Ask Questions

While obtaining accessibility documentation is a beginning, such accessibility templates should not be used alone in deciding the extent by which a product or service supports access. Asking questions and inquiring how a product supports access by individuals with disabilities can provide additional insight about the level of accessibility. For example, has the vendor evaluated if the product works with screen-reader (e.g., JAWS, NVDA, VoiceOver, etc.) or screen-magnification software? Has anyone at the company tried using the product following the rules of the No Mouse Challenge?

Documentation supplied by the vendor can also generate questions when reviewing products. For example, if a vendor claims their product is accessible “with Exceptions,” the follow-up questions should begin with, “Could you please describe those exceptions?” Talking with vendors can provide a great deal of insight about the product and where there may be areas of concern. The CCC Accessibility Center started a list of questions to ask when interacting with vendors and beginning a dialogue about accessibility.

Request Demonstrations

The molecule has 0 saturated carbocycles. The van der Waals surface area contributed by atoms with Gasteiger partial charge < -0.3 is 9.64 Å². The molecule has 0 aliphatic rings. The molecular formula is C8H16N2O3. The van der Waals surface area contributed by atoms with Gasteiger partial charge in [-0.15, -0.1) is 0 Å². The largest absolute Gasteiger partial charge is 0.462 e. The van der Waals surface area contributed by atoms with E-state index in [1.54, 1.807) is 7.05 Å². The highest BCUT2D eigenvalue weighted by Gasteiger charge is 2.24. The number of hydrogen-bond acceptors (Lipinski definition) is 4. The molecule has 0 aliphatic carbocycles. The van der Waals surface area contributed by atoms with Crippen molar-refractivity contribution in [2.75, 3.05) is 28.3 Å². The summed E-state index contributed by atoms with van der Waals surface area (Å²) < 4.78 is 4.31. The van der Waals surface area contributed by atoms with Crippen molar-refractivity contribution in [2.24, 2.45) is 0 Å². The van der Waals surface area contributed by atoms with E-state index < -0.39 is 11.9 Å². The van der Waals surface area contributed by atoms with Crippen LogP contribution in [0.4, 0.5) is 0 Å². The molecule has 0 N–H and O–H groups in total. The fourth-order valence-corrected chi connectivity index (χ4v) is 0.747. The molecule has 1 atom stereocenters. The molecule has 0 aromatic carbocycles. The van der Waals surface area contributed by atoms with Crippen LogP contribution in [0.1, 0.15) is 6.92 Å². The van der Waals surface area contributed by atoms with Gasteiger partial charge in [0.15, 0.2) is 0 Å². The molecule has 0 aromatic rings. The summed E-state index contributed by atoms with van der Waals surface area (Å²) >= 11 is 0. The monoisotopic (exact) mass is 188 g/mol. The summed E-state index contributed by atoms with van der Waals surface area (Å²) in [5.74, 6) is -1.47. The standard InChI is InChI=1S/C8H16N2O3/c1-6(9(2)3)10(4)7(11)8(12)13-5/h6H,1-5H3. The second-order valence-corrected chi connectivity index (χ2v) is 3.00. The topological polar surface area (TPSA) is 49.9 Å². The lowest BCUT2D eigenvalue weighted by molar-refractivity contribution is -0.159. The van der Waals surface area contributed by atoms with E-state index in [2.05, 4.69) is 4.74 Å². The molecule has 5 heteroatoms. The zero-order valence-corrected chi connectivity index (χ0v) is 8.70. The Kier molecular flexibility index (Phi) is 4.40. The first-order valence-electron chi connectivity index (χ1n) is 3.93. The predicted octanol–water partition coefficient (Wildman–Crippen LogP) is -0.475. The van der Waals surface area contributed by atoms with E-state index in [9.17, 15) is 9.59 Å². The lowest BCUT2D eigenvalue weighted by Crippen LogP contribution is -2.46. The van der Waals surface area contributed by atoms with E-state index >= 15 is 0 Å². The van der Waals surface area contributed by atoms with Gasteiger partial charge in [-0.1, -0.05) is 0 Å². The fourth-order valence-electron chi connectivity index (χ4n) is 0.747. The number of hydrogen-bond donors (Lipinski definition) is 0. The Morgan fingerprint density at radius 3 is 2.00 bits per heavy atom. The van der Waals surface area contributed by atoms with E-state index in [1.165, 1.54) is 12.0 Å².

Product demonstrations can provide an up-close view of a product’s functionality and accessibility testing can be part of these presentations. Such displays offer the chance to observe real-world interactions of how a product can be used in conjunction with assistive technology (AT) applications. Product demonstrations that include assistive technology should not be conducted as a “surprise” test, but rather an opportunity to assess how the application in question can be used with specified assistive technologies. Inform the vendor in advance of your interest in having such a demonstration and select those AT solutions supported at your college. This may be an excellent opportunity to reach out to your college’s High Tech Center program within the Disabled Students Programs and Services department to find out what AT applications are used at your institution.

It is disingenuous to say that just by following the aforementioned suggestions you will have no concerns about a product’s level of accessibility and will always select the most accessible product. Even after receiving documentation, asking questions and viewing demonstrations, there may be situations in which IT products are purchased, only to discover later there is a hidden accessibility issue. And while such situations might happen, one outcome is absolute: Ignoring accessibility discussions during procurement will guarantee that a student, faculty or staff member with a disability will—at some point—be denied the opportunity to participate in an educational system intended for everyone. We have the knowledge, skills and expertise to reject that outcome. And so we must.


Sean Keegan is Director of the California Community Colleges Accessibility Center